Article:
30. LIKE SON, LIKE FATHER. And let’s not forget Paul’s father Sid Fleischman, still going strong with a new biography, THE TROUBLE BEGINS AT 8 : A LIFE OF MARK TWAIN IN THE WILD, WILD WEST, especially notable for its colorful, colloquial writing style.

...Well, that's it. My original intent was to post 100 items, but as the day wore on, I decided 50 would be sufficient. Now the afternoon is almost over and, if I don't stop here at 30 items, "brunch" will have to be renamed "late dinner" or, even worse, "midnight snack"!

In other words: I give up!


Charlotte said...

Izzy is far and away my favorite Voight book. And blah. I just put that "h" in unthinkingly.

Here's another one often misspelled:

Noel Streatfeild (google turns up just as many for Noel Streatfield)

Anonymous said...

Here's number 51--Did you know that Cynthia Voigt is a National Book Award judge this year?


Sam said...

Am amazing post, thanks!

Speaking of Curious George's first edition...

C.G. smokes a pipe in the original story. I'm assuming he no longer does so. At what point was his habit redacted?

Unknown said...

C -- friends should enjoy their similarities and celebrate their differences.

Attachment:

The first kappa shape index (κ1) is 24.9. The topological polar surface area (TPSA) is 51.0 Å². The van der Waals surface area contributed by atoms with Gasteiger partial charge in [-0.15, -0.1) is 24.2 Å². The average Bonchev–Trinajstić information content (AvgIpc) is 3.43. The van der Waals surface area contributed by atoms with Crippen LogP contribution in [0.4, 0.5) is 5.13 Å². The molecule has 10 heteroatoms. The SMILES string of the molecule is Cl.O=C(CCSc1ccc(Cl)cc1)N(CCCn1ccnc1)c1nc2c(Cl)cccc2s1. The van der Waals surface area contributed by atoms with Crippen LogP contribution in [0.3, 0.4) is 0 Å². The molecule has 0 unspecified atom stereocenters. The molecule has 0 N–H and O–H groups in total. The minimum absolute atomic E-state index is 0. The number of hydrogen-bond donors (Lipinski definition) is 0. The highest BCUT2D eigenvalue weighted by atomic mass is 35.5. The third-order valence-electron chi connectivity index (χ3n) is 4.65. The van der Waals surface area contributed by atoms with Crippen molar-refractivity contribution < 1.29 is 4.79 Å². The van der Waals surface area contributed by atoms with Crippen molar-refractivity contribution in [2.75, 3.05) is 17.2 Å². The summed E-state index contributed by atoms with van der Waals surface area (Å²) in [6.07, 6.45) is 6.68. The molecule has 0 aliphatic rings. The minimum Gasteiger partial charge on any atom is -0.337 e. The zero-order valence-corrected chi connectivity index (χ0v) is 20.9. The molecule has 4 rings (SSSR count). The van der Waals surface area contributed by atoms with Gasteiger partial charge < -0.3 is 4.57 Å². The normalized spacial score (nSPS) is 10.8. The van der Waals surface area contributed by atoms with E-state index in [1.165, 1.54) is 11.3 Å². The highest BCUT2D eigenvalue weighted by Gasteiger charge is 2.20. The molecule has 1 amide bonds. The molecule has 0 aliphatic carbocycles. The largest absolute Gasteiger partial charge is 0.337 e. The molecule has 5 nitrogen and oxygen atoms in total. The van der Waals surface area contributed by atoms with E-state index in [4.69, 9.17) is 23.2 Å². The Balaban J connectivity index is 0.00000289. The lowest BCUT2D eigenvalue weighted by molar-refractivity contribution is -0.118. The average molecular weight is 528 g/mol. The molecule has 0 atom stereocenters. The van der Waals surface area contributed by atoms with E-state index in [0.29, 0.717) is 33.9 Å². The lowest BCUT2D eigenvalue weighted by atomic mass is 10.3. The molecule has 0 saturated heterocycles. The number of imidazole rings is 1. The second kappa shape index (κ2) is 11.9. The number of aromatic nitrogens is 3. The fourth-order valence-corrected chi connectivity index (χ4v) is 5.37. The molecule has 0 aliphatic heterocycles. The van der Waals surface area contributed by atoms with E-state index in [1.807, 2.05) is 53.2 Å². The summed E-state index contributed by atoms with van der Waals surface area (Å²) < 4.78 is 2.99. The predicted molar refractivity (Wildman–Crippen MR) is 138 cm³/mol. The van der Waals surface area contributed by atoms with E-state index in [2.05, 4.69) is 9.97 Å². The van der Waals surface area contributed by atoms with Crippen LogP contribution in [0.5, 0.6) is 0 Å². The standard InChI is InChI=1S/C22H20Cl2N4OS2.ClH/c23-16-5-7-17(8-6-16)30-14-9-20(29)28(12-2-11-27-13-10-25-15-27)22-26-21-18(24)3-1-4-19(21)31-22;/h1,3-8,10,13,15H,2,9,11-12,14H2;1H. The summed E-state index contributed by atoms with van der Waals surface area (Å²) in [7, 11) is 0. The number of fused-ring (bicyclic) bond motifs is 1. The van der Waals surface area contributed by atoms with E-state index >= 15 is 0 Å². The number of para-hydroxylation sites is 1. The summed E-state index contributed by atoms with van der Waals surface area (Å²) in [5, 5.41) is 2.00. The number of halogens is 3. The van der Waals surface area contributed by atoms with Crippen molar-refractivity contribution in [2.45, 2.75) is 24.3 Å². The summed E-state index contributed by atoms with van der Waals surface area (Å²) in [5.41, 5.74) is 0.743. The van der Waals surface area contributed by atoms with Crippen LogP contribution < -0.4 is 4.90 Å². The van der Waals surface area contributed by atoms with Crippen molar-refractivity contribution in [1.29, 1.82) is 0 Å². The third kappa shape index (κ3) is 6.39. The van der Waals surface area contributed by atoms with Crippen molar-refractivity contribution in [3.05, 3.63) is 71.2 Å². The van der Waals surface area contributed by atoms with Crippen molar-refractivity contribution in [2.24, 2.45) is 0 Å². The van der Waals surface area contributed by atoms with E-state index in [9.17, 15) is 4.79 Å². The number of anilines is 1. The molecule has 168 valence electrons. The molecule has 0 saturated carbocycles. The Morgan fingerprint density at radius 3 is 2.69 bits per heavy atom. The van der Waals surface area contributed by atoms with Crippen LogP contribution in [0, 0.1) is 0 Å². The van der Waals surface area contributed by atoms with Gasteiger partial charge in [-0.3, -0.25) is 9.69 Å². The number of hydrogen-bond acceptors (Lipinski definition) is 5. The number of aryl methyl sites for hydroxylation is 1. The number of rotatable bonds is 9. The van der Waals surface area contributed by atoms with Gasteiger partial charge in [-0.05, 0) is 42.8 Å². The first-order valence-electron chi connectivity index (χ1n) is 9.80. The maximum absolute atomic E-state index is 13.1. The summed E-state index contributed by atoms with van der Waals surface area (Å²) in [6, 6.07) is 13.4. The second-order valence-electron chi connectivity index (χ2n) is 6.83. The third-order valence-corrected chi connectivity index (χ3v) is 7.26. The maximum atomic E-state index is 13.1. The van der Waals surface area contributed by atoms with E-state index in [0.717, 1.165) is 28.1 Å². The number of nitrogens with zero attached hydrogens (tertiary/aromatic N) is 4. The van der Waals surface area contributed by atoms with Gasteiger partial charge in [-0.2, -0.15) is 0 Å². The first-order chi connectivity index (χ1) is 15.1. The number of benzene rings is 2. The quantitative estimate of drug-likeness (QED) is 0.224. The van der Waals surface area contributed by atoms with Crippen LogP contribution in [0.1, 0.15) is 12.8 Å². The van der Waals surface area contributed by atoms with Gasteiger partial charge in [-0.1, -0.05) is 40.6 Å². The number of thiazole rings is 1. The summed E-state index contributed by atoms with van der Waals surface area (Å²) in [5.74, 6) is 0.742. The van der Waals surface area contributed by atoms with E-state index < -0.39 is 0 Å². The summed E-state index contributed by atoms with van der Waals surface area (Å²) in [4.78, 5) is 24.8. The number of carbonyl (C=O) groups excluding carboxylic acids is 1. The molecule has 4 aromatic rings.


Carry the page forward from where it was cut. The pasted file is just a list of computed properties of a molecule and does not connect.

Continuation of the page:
Anonymous said...

Regarding the Kin Platt book, it was one of a number of manuscripts that Kin could not sell in his later years. Even before his death, his son was trying to market the manuscripts, and he finally scored a sale. I held the manuscript in my hands; it was complete, polished, no extra people adding to the text. I'm glad the book is going to see the light of day; a couple of other manuscripts deserve a look as well. And no, I am not his son; I don't even get on well with his son these days. But a good book is a good book.

Library Mermaid said...

Such a feast! I couldn't decide which fact I liked more - or the Stay Gold (ah, Ponyboy) or the mysterious resemblance betweent Alexander and Anderson...a swell list! Thanks :)

Kara Schaff Dean said...

That Anderson/Alexander comparison is spooky!

I'm thinking very hard about characters in our cultural lexicon.....

Anonymous said...

I had Cynthia Voigt as an English teacher in high school, and she would always say, "Take the H and put it back into yoghurt where it belongs!"

Misrule said...

Have you not read Cynthia Voigt's "Bad Girls" books. I think they're pretty smart and funny, but not very well known, it seems.

Brenda Bowen said...

Virginia Euwer Wolff's THIS FULL HOUSE is coming from Harper, btw. And already one very trusted, very respected reader (not me) calls it "triumphant."